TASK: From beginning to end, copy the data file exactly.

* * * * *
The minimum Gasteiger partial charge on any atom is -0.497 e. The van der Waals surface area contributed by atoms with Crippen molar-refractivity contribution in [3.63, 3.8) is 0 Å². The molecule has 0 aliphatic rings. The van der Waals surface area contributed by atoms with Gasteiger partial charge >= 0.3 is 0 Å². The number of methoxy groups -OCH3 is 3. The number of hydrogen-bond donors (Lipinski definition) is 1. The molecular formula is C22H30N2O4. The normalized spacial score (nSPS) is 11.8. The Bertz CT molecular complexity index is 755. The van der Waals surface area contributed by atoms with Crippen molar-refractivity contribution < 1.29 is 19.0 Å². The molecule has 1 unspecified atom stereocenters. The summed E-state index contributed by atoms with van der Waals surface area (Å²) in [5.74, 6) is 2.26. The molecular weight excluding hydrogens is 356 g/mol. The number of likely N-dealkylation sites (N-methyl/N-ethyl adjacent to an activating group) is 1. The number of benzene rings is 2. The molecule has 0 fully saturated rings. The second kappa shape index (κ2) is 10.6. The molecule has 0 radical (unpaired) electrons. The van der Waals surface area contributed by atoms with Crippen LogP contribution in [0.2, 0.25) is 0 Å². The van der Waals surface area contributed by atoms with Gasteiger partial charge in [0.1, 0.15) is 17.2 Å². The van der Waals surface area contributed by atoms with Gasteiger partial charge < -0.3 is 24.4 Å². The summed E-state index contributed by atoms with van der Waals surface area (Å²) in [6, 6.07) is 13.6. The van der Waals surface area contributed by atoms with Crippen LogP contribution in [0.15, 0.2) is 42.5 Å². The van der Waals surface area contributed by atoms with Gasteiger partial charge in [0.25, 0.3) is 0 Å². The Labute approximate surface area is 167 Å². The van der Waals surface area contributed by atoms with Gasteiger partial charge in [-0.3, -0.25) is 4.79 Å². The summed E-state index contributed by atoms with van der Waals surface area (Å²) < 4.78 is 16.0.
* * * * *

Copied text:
The minimum Gasteiger partial charge on any atom is -0.497 e. The van der Waals surface area contributed by atoms with Crippen molar-refractivity contribution in [3.63, 3.8) is 0 Å². The molecule has 0 aliphatic rings. The van der Waals surface area contributed by atoms with Gasteiger partial charge >= 0.3 is 0 Å². The number of methoxy groups -OCH3 is 3. The number of hydrogen-bond donors (Lipinski definition) is 1. The molecular formula is C22H30N2O4. The normalized spacial score (nSPS) is 11.8. The Bertz CT molecular complexity index is 755. The van der Waals surface area contributed by atoms with Crippen molar-refractivity contribution < 1.29 is 19.0 Å². The molecule has 1 unspecified atom stereocenters. The summed E-state index contributed by atoms with van der Waals surface area (Å²) in [5.74, 6) is 2.26. The molecular weight excluding hydrogens is 356 g/mol. The number of likely N-dealkylation sites (N-methyl/N-ethyl adjacent to an activating group) is 1. The number of benzene rings is 2. The molecule has 0 fully saturated rings. The second kappa shape index (κ2) is 10.6. The molecule has 0 radical (unpaired) electrons. The van der Waals surface area contributed by atoms with Crippen LogP contribution in [0.2, 0.25) is 0 Å². The van der Waals surface area contributed by atoms with Gasteiger partial charge in [0.1, 0.15) is 17.2 Å². The van der Waals surface area contributed by atoms with Gasteiger partial charge < -0.3 is 24.4 Å². The summed E-state index contributed by atoms with van der Waals surface area (Å²) in [6, 6.07) is 13.6. The van der Waals surface area contributed by atoms with Crippen LogP contribution in [0.15, 0.2) is 42.5 Å². The van der Waals surface area contributed by atoms with Gasteiger partial charge in [0.25, 0.3) is 0 Å². The Labute approximate surface area is 167 Å². The van der Waals surface area contributed by atoms with Gasteiger partial charge in [-0.3, -0.25) is 4.79 Å². The summed E-state index contributed by atoms with van der Waals surface area (Å²) < 4.78 is 16.0.